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DOMA and Social Security Disability: What You Should Know

In 1996, the Defense of Marriage Act ("DOMA") was enacted. This United States federal law restricted marriage benefits to marriages between one man and one woman. As a result of DOMA, same-sex marriages are not recognized for federal purposes, including Social Security survivors' benefits.

In the unfortunate instance that a client of ours passes away while their Social Security Disability claim is still pending, we often turn to their spouse or next-of-kin, and allow them to decide if they wish to continue to pursue the claim on their family member's behalf. But, for clients involved in same-sex marriages, the same rules do not apply. In one particular instance, the wife of one of our clients called to inform us of her passing. Despite the fact that their same-sex marriage was legally recognized by their state, our client's wife knew the federal government did not recognize the marriage, and would prevent her from pursuing her wife's Social Security Disability benefits.

There's a good chance that most claims would have stopped there. After all, due to DOMA, our client's marriage was not federally recognized for the purpose of collecting Social Security benefits. But we don't shy away from the tough cases. With the permission of our client's wife, we decided to continue with the claim. The Administrative Law Judge ruled that our client's wife had standing to pursue her wife's claim because she had an interest in her estate. The ALJ also found our client to be disabled. After much struggle, and several hearings, our client was finally awarded her benefits.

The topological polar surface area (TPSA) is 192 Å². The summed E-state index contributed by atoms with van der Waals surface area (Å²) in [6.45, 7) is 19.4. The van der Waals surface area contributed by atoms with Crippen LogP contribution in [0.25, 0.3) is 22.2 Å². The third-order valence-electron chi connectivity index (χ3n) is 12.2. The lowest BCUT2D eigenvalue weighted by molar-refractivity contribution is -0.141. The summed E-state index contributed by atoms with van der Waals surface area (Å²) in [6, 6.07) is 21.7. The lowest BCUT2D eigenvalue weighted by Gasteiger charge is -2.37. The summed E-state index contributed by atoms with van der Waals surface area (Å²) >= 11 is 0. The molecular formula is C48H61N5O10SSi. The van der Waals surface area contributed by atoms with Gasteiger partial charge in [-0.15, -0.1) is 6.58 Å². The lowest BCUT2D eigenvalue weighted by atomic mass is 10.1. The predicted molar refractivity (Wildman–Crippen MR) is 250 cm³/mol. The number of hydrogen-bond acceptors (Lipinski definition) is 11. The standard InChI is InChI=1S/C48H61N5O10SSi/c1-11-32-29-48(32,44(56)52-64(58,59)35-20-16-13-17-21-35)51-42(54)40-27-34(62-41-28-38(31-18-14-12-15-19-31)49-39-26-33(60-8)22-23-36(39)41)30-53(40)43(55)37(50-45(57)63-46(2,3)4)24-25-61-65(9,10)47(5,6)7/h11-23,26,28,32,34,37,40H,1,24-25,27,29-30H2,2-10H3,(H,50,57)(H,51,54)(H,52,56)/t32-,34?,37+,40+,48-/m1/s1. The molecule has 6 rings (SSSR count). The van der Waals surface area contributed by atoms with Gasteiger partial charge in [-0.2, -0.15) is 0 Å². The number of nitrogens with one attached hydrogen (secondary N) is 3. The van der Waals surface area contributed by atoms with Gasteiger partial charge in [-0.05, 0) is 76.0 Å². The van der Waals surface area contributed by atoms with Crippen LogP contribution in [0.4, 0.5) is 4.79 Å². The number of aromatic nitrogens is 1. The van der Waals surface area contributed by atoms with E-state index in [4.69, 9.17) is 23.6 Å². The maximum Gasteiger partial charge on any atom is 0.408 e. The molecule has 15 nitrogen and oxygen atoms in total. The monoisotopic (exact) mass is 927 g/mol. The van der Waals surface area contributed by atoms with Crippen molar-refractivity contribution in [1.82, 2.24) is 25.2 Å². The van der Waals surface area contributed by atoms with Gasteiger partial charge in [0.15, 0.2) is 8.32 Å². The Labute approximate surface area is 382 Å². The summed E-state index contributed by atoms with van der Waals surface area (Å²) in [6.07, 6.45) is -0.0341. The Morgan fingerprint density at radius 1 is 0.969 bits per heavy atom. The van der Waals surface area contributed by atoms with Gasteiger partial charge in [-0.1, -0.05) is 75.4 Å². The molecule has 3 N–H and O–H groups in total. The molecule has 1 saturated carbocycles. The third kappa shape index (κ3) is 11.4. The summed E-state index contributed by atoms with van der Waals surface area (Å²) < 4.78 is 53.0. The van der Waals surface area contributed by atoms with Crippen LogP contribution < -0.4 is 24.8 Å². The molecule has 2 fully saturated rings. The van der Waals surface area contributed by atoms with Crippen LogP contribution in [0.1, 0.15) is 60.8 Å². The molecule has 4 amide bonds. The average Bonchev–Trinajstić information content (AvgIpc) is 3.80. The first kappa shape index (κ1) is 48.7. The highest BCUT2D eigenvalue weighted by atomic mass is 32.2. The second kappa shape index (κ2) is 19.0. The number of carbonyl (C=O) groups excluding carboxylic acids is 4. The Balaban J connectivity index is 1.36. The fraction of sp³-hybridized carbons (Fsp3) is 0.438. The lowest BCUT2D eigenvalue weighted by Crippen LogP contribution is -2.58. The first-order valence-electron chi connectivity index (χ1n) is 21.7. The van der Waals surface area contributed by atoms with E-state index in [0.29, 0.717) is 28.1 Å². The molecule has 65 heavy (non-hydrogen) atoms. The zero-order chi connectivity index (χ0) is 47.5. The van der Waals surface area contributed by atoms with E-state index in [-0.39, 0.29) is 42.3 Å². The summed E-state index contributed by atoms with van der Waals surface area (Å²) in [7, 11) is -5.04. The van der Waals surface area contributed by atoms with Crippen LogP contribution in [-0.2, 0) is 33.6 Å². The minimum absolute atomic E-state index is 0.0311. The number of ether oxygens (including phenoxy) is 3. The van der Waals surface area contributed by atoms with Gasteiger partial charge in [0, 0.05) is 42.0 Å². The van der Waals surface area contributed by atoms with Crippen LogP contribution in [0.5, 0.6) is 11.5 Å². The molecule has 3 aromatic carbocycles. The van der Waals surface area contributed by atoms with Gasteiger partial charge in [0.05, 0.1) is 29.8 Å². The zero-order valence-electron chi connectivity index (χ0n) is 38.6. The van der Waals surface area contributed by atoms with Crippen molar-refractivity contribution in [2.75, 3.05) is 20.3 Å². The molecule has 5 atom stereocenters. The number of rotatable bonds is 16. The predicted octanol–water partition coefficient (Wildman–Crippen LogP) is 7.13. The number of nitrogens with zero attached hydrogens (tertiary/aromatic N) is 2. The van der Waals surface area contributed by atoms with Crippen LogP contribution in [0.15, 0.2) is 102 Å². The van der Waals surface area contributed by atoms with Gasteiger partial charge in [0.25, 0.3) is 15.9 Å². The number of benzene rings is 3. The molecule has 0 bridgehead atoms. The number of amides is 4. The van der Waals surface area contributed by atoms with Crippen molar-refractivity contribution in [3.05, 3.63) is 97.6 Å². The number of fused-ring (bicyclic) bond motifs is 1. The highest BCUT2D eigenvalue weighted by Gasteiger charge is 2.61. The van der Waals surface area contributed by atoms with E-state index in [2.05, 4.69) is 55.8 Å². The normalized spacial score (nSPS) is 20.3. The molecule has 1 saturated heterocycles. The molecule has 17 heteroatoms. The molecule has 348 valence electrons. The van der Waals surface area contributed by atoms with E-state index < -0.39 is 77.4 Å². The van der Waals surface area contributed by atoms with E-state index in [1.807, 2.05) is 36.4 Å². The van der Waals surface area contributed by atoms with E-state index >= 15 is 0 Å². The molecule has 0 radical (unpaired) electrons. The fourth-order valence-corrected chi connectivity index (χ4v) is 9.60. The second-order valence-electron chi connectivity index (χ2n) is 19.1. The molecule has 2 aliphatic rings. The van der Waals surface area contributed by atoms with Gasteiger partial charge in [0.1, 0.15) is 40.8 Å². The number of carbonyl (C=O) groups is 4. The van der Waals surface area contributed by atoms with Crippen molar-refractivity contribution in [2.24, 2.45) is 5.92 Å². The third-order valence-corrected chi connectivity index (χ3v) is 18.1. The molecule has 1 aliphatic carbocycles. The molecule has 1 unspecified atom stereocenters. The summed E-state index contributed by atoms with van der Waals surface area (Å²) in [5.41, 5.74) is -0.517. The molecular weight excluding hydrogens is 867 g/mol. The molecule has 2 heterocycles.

There is a chance that DOMA may be overturned, and the disability applications filed by individuals in same-sex marriages may be protected. Even though applications will be denied under DOMA, the denials and applications can be used as protective filing dates if and when the courts overturn the regulation.

Regardless of your marital status, if you are disabled and can no longer work, applying for Social Security Disability may be an option for you. At Binder & Binder®, we do not let the government intimidate our clients.

We do not know if the Social Security Administration can continue to deny same-sex spouses benefits that opposite-sex spouses have, until the Supreme Court rules on the matter. The safest thing to do right now is to request an application for benefits. It is likely that it will not be accepted but the request to file should be recognized as a protective filing date for benefits so if the Supreme Court rules that DOMA is unconstitutional, benefits may be based on the date you requested to apply and not the date you file post decision. Cash benefits are based on the date you file so a protective filing date can be very important for retroactive benefit purposes. Such a request can be made in person or by certified mail. Get a receipt if you go in person and keep a copy of your letter if you do so by mail.

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